And the answer: 13.
In Medieval England, bakers included extra goods in their deliveries to avoid jail time for short-changing customers. A baker's dozen can sometimes include 14 items, although it most commonly contains 13.
Throughout history, many societies have practiced extremely strict laws concerning bakers' wares. However unlikely it may seem to us now, the relative ease by which patrons could be cheated was reason enough to regulate bakers' sales. After all, bread has historically served as a primary food source for people groups across the world.
In bakeries, bread was priced in relation to the price of the wheat used to bake it. If a baker was found to have cheated by shorting their loaves, the consequences were quite severe. For example, in Ancient Egypt, if a baker was found to cheat someone... let's just say they would be down an ear (yes, you read that right). Other punishments included dismemberment and heavy fines. This meant that bakers in places like Medieval England were required to bake meticulously, and to an exacting standard. More often than not, this meant that the bakers would produce more than necessary for their customers.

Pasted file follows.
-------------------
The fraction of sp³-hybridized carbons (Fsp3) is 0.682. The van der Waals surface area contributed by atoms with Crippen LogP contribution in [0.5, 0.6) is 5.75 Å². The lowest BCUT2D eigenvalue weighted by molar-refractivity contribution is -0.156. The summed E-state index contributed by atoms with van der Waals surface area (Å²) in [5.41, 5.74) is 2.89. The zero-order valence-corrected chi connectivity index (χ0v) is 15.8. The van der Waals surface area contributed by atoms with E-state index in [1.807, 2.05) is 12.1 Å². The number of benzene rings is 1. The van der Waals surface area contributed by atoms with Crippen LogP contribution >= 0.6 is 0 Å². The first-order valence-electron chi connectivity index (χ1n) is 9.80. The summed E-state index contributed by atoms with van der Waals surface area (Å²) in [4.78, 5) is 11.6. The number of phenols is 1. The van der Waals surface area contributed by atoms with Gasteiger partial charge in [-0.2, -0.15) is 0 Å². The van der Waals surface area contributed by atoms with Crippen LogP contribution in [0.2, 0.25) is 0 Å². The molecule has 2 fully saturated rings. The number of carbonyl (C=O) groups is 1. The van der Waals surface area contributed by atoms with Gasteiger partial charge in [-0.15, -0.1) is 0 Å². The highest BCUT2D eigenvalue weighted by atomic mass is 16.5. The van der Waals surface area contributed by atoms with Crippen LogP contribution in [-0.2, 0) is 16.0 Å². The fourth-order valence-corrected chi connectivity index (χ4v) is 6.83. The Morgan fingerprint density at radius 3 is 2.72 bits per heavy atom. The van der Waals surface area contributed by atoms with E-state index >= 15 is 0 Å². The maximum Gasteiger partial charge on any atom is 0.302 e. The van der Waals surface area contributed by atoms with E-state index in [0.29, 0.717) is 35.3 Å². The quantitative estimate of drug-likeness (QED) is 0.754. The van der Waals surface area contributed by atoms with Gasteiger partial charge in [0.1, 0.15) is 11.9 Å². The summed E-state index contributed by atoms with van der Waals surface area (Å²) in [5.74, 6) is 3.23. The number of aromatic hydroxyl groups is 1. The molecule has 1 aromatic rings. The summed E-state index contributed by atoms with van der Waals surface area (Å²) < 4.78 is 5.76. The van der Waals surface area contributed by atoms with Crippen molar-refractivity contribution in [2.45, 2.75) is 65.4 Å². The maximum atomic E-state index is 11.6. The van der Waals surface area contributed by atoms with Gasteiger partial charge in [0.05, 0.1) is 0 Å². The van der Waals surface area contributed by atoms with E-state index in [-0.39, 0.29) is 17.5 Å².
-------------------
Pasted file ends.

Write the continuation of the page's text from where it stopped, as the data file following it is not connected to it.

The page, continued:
The practice of including an extra loaf for every dozen eventually made its way up to the Worshipful Company of Bakers guild code in London. Started in the 12th century, this guild played an influential role in creating the rules and standards for bread-baking.
Learn more about the history of bread here.